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Xbox One Game Review
Final Fantasy: Type-0 (HD) is a remake of the PSP version (released in Japan in 2011), which has been altered in a few ways from the original. The most obvious change is the updated graphics, which have been given a nice bump up from the PSP but still don’t really look like they belong on an Xbox One. The sound quality has also been improved, again not a surprise as it moves from PSP to consoles.
The game is set in the world of Orience, which is split into four nations. Each of these nations has a crystal which acts as a deity to the indigenous people, who have formed a religion around them called peristyliums. The four nations include Rubrum, which holds the vermillion bird crystal; the Militesi Empire, which holds the white tiger crystal; Concordia, which holds the azure dragon crystal; and the Lorican Alliance, which holds the black tortoise crystal.
The story is based around a group of students, from the kingdom of Rubrum, who are called to action when their kingdom is attacked by the Militesi Empire, who are after the other three nations crystals. The group of students are called Class Zero and are given the job of defending the world from the Militesi Empire.
Class Zero is made up of 14 characters, all of which can be controlled, each having their own unique fighting style. They also have their own weapon and abilities ranging from swords, bows, guns and even a deck of cards. The leveling system is the familiar classic get experience points and gain levels. When each character raises a level they get an ability point which they can spend to unlock or improve their abilities. Each character can only use the type of weapon they are given, but all characters can share accessories. Each character can also use magic and some have the ability to use two separate spells. The combat system is very similar to Final Fantasy: Crisis Core.
There are also summons in this game called Eidolins, which let you call a controllable monster to fight for you. But it comes at a price of having to kill one of your characters, but the sacrifice is well worth it, especially when tackling bosses. The Eidolins are separated into various categories, such as Ifrit and Shiva, which have a few variations.
There is also another way to improve your characters and that is the Altocrystarium System, which is used to improve magic by collecting objects called Phantom, which can be picked up throughout the game from fallen enemies. The way this system works is by powering up different spells using different coloured Phantoma. For example, powering up a fire spells needs red Phantoma. Each spell is also separated into several different categories such as damage, MP usage and casting speed, there are also other areas which can be improved such as the fire spell, which shoots a projectile which can be upgraded to reach longer distances; or the ice spell releases an area of effect, around the caster, which can then be widened.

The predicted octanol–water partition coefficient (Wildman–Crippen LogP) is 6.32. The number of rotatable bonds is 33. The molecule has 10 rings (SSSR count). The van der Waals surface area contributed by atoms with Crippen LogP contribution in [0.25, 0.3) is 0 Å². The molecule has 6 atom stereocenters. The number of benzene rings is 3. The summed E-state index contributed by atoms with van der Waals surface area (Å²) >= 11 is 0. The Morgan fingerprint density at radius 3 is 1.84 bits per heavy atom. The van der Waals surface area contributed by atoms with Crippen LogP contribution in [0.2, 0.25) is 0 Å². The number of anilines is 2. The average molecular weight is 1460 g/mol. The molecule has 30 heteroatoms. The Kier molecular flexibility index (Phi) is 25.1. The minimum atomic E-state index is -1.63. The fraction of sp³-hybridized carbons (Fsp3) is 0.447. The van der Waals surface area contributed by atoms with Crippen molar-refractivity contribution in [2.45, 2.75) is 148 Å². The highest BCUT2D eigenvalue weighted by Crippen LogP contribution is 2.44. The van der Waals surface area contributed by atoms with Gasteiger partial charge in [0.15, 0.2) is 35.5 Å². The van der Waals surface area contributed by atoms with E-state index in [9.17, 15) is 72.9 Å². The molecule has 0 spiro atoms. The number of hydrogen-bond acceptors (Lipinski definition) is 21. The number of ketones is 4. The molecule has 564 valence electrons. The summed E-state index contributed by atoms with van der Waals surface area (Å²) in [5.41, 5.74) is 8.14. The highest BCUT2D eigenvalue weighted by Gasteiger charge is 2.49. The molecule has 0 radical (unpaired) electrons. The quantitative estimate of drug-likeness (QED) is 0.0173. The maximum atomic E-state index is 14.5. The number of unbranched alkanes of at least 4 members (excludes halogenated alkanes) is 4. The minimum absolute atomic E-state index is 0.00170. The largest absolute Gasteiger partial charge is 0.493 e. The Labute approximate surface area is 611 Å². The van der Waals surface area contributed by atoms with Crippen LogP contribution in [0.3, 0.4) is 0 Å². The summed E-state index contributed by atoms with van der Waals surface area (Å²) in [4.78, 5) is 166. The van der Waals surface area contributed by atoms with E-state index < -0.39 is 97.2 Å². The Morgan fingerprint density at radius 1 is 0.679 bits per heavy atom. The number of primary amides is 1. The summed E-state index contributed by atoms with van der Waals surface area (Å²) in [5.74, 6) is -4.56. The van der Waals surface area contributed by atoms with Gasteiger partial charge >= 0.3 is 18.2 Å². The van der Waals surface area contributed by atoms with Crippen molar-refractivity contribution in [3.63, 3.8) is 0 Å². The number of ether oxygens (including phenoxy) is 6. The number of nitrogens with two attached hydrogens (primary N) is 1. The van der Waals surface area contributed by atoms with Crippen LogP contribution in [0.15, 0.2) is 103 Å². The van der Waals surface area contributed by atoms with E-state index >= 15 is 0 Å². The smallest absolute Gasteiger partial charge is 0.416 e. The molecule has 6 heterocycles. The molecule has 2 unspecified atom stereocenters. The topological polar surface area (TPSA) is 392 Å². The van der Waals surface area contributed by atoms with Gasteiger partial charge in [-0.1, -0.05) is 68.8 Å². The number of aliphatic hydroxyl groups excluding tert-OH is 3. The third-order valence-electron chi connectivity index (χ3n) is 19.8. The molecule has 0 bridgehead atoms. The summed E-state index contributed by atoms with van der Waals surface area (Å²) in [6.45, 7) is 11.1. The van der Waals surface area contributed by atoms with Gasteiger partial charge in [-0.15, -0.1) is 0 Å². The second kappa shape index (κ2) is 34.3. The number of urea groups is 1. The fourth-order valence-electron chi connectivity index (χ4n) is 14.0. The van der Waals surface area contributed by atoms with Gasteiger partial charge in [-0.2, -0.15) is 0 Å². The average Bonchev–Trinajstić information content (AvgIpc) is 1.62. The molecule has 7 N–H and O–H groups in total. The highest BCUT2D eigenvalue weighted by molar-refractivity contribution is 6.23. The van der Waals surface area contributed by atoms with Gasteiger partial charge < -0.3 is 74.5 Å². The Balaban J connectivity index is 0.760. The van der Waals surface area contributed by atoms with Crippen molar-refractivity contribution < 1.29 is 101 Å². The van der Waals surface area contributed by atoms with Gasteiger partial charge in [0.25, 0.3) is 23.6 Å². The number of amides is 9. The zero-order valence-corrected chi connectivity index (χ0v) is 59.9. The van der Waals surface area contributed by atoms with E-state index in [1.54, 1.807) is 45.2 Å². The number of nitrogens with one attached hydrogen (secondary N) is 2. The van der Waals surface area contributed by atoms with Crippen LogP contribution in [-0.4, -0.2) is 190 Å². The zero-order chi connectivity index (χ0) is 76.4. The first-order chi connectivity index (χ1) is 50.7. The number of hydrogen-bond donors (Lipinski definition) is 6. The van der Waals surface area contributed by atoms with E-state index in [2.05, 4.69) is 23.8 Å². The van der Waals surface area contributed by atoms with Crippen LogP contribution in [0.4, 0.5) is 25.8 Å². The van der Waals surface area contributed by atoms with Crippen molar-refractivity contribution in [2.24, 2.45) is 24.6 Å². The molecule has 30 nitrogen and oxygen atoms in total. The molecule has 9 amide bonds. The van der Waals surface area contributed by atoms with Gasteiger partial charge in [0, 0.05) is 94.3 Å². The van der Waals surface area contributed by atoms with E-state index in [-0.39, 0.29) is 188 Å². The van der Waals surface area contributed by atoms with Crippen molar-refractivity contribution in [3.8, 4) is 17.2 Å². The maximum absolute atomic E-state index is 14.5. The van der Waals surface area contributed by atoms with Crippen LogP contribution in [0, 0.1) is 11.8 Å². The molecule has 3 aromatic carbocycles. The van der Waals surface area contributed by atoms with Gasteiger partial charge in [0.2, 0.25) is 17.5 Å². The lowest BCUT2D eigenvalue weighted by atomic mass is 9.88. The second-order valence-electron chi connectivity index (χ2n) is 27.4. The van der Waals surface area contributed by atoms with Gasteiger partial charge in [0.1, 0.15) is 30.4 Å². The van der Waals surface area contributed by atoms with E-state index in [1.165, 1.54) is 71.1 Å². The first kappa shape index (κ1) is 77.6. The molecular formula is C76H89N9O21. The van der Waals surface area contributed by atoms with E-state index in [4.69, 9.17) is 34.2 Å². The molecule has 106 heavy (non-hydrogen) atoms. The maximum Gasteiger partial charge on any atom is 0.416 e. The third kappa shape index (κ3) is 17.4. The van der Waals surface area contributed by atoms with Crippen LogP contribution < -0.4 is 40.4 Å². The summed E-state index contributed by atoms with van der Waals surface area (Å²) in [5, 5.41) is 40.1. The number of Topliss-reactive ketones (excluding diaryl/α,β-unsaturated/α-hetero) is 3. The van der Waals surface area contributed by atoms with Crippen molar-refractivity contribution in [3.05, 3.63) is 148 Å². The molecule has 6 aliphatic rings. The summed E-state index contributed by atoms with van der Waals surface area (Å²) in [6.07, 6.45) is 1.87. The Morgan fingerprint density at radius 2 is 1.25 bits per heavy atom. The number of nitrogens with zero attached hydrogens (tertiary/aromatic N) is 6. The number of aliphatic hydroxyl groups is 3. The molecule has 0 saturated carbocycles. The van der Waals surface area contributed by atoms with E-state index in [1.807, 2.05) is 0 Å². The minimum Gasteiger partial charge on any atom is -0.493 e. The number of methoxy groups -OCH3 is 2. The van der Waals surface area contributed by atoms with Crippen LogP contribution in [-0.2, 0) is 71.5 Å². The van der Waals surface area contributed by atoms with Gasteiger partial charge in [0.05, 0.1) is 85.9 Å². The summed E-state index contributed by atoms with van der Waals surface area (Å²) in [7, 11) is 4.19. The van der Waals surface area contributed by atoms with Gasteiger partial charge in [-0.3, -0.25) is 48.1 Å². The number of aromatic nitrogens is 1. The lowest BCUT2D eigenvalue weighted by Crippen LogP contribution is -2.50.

One cool thing about this game is the return of a world map. It's massive, being separated into about 20 sections and each one having at least three places to visit ranging from little towns to bases and caves which hold enemies. The towns have vendors and npcs to talk too. There are several places in which you can explores, such as caves which hold strong enemies, but also high rewards. There are also other places to go which are part of the story, such as a prototype weapons factory full of Militesi soldiers.
The way this game works, in terms of story, is by engaging in missions that take you out into areas on the world map. These often involve a boss at the end. The missions are started from a place called Akademeia, where you will spend most of your time. In this area there are many things to do such do small side quests that allow you to collect rewards. Each side quest uses up hours which you are only allowed a certain amount of in between missions. There are also a variety of vendors including new weapons and accessories. There is also an arena where you can train by taking part in a never ending wave of enemies, also you leave your character training whilst you are not playing the game to collect XP.
When on missions you are given the option of support, which means that at certain points your AI characters are replaced with stronger AI, which if killed don’t effect your main team. When you kill an enemy this generates SP, which can be used to buy special, stronger items from a special vendor in Akademeia. Support is put in place instead of the multiplayer system, so while this means you can't play with other people, it does have the benefit that in the future, when this game becomes less popular, you can still get help.
On the whole this game is massive with plenty of stuff to do. If you are a hardcore RPG fan you will have your hands full for a fair amount of time, but unfortunately this game can become boring fairly quickly, with its simple game play and fairly uneventful story. While this is not a bad game, as a filler, don’t expect it to be like a normal Final Fantasy game. If you can stand the repetitive combat system, and don’t expect much from the story, but like to spend time doing side quests and collecting everything, then this game is for you. Otherwise I would give it a miss until Final Fantasy XV comes out.
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